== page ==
Anselm Kiefer at Gagosian Gallery

“Anselm Kiefer at Gagosian Gallery.” Artforum. May 2013.

Installation shot by Xin Wang
Installation shot by Xin Wang

“Morgenthau Plan” presents paintings and sculptures with a quintessentially Anselm Kiefer–esque repertoire of elegiac imagery molded upon scorched and densely processed surfaces. Here, fifteen large-scale canvases depicting barren expanses strewn with detritus, sparse stalks, and pastel-hued flowers—painted over enlarged photographs of blooming fields near the artist’s studio in southern France—stretch into an immersive continuum. The visual rhetoric of these monumental landscapes, evocative of an ideological past at the core of Kiefer’s critique yet infinitely bound to his psyche, has been central to his art since the 1970s, ever propelled by the artist’s cathartic reckonings with Germany’s haunted modern history. This show’s title refers to the 1944 proposal devised to enforce the industrial disarmament of post-WWII Germany by reducing it to an agricultural state; eventually un-instituted, it led the artist to contemplate the precariousness of oversimplified grand schemes. Yet the aesthetics of Kiefer’s painterly and symbolic scars remain largely familiar—in some places satisfyingly so, in others verging on literalism.

Of particular interest is Von der Maas bis an die Memel, von der Etsch bis an den Belt (From the Meuse to the Memel, from the Adige to the Belt,), 2012, a tempestuous seascape of gravitas and a monstrous presence, anchored near the gallery’s entrance. The nuanced combination of its massive frame—constructed from lead panels—and the ominous Romantic imagery results in a chilling sense of immediacy. Yet there is also an eerie luminosity: an incandescent emerald seeping through encrusted impasto layers that bypasses easy associations with Turner or Courbet and conjures instead Tintoretto’s Christ at the Sea of Galilee. The title of this new painting, scribbled on a sleek plaque affixed to the frame’s base, transcribes an obsolete stanza in “Deutschlandlied” (Song of Germany) that extols four rivers demarcating a much broader territory than the country currently encompasses. Its omission from the current national anthem potentially illuminates an undercurrent that traces back to “Occupations,” 1969, Kiefer’s early series of staged photographs in which he struck Nazi salutes against monumental or natural settings—one of these a seascape.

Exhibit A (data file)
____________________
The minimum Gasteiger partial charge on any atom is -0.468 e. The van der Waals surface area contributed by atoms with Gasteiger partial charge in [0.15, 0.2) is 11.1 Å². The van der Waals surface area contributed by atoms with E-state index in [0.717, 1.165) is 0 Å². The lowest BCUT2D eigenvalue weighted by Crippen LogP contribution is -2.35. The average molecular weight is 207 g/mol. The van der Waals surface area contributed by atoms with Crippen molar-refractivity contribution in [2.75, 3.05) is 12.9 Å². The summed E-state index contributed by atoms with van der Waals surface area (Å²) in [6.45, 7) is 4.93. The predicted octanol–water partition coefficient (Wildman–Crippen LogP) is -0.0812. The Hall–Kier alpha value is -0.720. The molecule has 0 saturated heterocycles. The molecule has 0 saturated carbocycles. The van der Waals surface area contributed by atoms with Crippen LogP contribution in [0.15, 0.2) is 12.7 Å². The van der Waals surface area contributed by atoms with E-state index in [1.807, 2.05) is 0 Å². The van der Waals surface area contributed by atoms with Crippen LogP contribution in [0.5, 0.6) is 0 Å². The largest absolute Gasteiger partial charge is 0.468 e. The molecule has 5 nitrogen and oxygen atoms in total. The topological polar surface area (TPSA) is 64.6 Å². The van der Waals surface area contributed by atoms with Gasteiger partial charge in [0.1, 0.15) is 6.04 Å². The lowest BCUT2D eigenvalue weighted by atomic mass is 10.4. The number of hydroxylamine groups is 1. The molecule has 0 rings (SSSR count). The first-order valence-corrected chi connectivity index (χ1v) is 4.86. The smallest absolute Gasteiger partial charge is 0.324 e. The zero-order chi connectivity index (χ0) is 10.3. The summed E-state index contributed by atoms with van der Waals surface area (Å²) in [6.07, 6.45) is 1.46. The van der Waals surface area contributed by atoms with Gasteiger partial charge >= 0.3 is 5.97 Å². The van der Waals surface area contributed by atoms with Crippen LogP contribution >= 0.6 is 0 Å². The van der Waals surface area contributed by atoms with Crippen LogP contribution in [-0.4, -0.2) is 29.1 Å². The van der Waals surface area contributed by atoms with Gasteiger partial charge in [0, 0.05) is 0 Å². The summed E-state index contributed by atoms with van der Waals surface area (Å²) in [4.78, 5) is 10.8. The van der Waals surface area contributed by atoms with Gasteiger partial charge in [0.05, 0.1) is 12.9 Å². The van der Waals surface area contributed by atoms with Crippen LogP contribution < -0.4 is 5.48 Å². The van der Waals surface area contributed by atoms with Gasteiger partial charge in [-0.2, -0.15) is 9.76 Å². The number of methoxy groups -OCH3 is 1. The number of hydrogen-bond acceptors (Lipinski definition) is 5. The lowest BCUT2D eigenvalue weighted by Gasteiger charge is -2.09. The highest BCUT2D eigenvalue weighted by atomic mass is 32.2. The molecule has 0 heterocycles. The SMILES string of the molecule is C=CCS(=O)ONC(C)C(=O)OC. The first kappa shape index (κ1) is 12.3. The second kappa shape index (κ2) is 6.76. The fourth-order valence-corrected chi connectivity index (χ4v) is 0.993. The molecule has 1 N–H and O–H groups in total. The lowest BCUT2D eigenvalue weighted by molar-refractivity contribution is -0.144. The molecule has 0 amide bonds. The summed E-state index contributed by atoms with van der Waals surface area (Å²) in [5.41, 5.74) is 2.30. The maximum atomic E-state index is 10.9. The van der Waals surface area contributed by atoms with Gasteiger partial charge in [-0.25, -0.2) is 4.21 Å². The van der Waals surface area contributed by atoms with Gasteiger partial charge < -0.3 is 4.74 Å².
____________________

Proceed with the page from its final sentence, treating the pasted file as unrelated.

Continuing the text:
–Xin Wang

05.03.13-06.08.13 Gagosian Gallery | 522 West 21st Street

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